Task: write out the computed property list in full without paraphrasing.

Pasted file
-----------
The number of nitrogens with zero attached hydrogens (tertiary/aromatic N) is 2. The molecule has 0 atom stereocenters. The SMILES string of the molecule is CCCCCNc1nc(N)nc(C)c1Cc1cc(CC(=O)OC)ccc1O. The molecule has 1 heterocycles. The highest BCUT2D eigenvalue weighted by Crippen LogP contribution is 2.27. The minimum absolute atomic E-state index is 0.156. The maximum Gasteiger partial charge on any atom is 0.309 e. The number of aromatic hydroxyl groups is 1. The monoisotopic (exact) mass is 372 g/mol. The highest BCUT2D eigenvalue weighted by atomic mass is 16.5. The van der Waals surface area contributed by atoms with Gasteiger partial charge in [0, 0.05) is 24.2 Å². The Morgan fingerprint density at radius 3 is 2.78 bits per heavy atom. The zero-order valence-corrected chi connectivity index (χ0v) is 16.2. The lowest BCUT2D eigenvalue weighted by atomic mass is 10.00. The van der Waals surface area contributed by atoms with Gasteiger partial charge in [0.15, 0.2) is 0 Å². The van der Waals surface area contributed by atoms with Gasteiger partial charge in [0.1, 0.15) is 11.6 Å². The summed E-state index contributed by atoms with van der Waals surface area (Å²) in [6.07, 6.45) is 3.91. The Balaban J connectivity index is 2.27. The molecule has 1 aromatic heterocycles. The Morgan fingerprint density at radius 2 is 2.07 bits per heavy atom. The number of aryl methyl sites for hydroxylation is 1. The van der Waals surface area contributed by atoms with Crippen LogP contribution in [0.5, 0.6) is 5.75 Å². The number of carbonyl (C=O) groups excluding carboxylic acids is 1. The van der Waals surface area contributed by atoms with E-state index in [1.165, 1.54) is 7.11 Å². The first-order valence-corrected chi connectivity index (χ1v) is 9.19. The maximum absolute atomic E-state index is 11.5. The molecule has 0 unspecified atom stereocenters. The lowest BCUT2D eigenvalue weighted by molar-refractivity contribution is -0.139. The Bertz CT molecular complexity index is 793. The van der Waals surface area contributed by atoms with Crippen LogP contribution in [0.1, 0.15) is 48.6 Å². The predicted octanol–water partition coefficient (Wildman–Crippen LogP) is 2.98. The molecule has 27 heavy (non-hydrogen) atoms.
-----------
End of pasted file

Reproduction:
The number of nitrogens with zero attached hydrogens (tertiary/aromatic N) is 2. The molecule has 0 atom stereocenters. The SMILES string of the molecule is CCCCCNc1nc(N)nc(C)c1Cc1cc(CC(=O)OC)ccc1O. The molecule has 1 heterocycles. The highest BCUT2D eigenvalue weighted by Crippen LogP contribution is 2.27. The minimum absolute atomic E-state index is 0.156. The maximum Gasteiger partial charge on any atom is 0.309 e. The number of aromatic hydroxyl groups is 1. The monoisotopic (exact) mass is 372 g/mol. The highest BCUT2D eigenvalue weighted by atomic mass is 16.5. The van der Waals surface area contributed by atoms with Gasteiger partial charge in [0, 0.05) is 24.2 Å². The Morgan fingerprint density at radius 3 is 2.78 bits per heavy atom. The zero-order valence-corrected chi connectivity index (χ0v) is 16.2. The lowest BCUT2D eigenvalue weighted by atomic mass is 10.00. The van der Waals surface area contributed by atoms with Gasteiger partial charge in [0.15, 0.2) is 0 Å². The van der Waals surface area contributed by atoms with Gasteiger partial charge in [0.1, 0.15) is 11.6 Å². The summed E-state index contributed by atoms with van der Waals surface area (Å²) in [6.07, 6.45) is 3.91. The Balaban J connectivity index is 2.27. The molecule has 1 aromatic heterocycles. The Morgan fingerprint density at radius 2 is 2.07 bits per heavy atom. The number of aryl methyl sites for hydroxylation is 1. The van der Waals surface area contributed by atoms with Crippen LogP contribution in [0.5, 0.6) is 5.75 Å². The number of carbonyl (C=O) groups excluding carboxylic acids is 1. The van der Waals surface area contributed by atoms with E-state index in [1.165, 1.54) is 7.11 Å². The first-order valence-corrected chi connectivity index (χ1v) is 9.19. The maximum absolute atomic E-state index is 11.5. The molecule has 0 unspecified atom stereocenters. The lowest BCUT2D eigenvalue weighted by molar-refractivity contribution is -0.139. The Bertz CT molecular complexity index is 793. The van der Waals surface area contributed by atoms with Crippen LogP contribution in [0.1, 0.15) is 48.6 Å². The predicted octanol–water partition coefficient (Wildman–Crippen LogP) is 2.98. The molecule has 27 heavy (non-hydrogen) atoms.